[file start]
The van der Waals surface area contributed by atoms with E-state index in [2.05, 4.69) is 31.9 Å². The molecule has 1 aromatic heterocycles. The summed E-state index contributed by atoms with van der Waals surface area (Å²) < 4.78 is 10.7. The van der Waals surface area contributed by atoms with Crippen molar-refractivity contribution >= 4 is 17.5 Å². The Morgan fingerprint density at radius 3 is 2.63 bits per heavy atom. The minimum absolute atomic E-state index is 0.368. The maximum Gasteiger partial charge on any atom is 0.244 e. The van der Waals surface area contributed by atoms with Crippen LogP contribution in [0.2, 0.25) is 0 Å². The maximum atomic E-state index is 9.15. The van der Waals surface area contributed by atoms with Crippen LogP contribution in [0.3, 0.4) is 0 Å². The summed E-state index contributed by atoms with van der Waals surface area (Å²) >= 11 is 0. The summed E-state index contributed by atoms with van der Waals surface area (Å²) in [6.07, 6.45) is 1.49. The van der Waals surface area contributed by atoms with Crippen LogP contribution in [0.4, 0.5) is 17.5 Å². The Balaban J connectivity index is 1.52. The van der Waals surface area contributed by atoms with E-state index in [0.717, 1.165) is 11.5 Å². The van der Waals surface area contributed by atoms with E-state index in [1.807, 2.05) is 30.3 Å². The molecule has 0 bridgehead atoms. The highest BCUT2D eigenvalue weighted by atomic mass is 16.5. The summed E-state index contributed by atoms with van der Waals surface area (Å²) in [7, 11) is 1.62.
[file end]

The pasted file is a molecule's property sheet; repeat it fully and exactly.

The van der Waals surface area contributed by atoms with E-state index in [2.05, 4.69) is 31.9 Å². The molecule has 1 aromatic heterocycles. The summed E-state index contributed by atoms with van der Waals surface area (Å²) < 4.78 is 10.7. The van der Waals surface area contributed by atoms with Crippen molar-refractivity contribution >= 4 is 17.5 Å². The Morgan fingerprint density at radius 3 is 2.63 bits per heavy atom. The minimum absolute atomic E-state index is 0.368. The maximum Gasteiger partial charge on any atom is 0.244 e. The van der Waals surface area contributed by atoms with Crippen LogP contribution in [0.2, 0.25) is 0 Å². The maximum atomic E-state index is 9.15. The van der Waals surface area contributed by atoms with Crippen LogP contribution in [0.3, 0.4) is 0 Å². The summed E-state index contributed by atoms with van der Waals surface area (Å²) >= 11 is 0. The summed E-state index contributed by atoms with van der Waals surface area (Å²) in [6.07, 6.45) is 1.49. The van der Waals surface area contributed by atoms with Crippen LogP contribution in [0.4, 0.5) is 17.5 Å². The Balaban J connectivity index is 1.52. The van der Waals surface area contributed by atoms with E-state index in [0.717, 1.165) is 11.5 Å². The van der Waals surface area contributed by atoms with E-state index in [1.807, 2.05) is 30.3 Å². The molecule has 0 bridgehead atoms. The highest BCUT2D eigenvalue weighted by atomic mass is 16.5. The summed E-state index contributed by atoms with van der Waals surface area (Å²) in [7, 11) is 1.62.